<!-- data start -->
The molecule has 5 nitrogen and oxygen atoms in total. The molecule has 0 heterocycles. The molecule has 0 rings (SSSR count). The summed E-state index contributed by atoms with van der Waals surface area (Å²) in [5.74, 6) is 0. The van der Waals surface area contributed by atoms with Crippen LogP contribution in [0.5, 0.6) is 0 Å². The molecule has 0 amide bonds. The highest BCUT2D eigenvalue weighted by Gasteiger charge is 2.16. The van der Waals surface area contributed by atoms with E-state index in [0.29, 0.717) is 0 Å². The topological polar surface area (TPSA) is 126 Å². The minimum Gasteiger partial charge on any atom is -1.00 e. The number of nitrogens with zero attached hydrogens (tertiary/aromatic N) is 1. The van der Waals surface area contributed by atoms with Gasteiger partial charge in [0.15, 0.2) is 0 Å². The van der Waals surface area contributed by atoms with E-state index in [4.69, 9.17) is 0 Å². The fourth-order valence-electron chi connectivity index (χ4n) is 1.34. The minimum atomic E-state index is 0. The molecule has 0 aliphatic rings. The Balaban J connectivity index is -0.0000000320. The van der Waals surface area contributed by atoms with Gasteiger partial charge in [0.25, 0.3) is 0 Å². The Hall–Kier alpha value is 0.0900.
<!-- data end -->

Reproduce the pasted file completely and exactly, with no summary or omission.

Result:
The molecule has 5 nitrogen and oxygen atoms in total. The molecule has 0 heterocycles. The molecule has 0 rings (SSSR count). The summed E-state index contributed by atoms with van der Waals surface area (Å²) in [5.74, 6) is 0. The van der Waals surface area contributed by atoms with Crippen LogP contribution in [0.5, 0.6) is 0 Å². The molecule has 0 amide bonds. The highest BCUT2D eigenvalue weighted by Gasteiger charge is 2.16. The van der Waals surface area contributed by atoms with E-state index in [0.29, 0.717) is 0 Å². The topological polar surface area (TPSA) is 126 Å². The minimum Gasteiger partial charge on any atom is -1.00 e. The number of nitrogens with zero attached hydrogens (tertiary/aromatic N) is 1. The van der Waals surface area contributed by atoms with Gasteiger partial charge in [0.15, 0.2) is 0 Å². The van der Waals surface area contributed by atoms with E-state index in [4.69, 9.17) is 0 Å². The fourth-order valence-electron chi connectivity index (χ4n) is 1.34. The minimum atomic E-state index is 0. The molecule has 0 aliphatic rings. The Balaban J connectivity index is -0.0000000320. The van der Waals surface area contributed by atoms with Gasteiger partial charge in [0.25, 0.3) is 0 Å². The Hall–Kier alpha value is 0.0900.